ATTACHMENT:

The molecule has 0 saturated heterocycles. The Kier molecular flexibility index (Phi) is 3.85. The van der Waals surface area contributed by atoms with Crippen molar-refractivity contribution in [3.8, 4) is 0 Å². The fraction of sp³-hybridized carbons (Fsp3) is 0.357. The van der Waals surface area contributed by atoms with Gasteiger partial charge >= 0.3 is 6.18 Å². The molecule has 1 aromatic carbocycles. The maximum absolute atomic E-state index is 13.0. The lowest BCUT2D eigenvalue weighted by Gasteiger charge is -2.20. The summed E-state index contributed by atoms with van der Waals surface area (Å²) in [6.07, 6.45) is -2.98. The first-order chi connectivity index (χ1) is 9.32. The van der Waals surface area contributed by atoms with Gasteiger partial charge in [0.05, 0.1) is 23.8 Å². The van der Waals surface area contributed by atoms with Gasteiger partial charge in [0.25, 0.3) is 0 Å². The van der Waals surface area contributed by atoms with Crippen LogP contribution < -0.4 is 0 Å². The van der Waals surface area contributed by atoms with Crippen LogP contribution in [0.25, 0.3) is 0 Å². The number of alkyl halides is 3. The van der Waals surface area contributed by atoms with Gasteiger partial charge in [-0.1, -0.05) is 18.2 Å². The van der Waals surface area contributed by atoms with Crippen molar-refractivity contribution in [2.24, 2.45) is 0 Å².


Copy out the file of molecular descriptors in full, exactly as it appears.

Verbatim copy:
The molecule has 0 saturated heterocycles. The Kier molecular flexibility index (Phi) is 3.85. The van der Waals surface area contributed by atoms with Crippen molar-refractivity contribution in [3.8, 4) is 0 Å². The fraction of sp³-hybridized carbons (Fsp3) is 0.357. The van der Waals surface area contributed by atoms with Gasteiger partial charge >= 0.3 is 6.18 Å². The molecule has 1 aromatic carbocycles. The maximum absolute atomic E-state index is 13.0. The lowest BCUT2D eigenvalue weighted by Gasteiger charge is -2.20. The summed E-state index contributed by atoms with van der Waals surface area (Å²) in [6.07, 6.45) is -2.98. The first-order chi connectivity index (χ1) is 9.32. The van der Waals surface area contributed by atoms with Gasteiger partial charge in [0.05, 0.1) is 23.8 Å². The van der Waals surface area contributed by atoms with Gasteiger partial charge in [0.25, 0.3) is 0 Å². The van der Waals surface area contributed by atoms with Crippen LogP contribution < -0.4 is 0 Å². The van der Waals surface area contributed by atoms with Crippen LogP contribution in [0.25, 0.3) is 0 Å². The number of alkyl halides is 3. The van der Waals surface area contributed by atoms with Gasteiger partial charge in [-0.1, -0.05) is 18.2 Å². The van der Waals surface area contributed by atoms with Crippen molar-refractivity contribution in [2.24, 2.45) is 0 Å².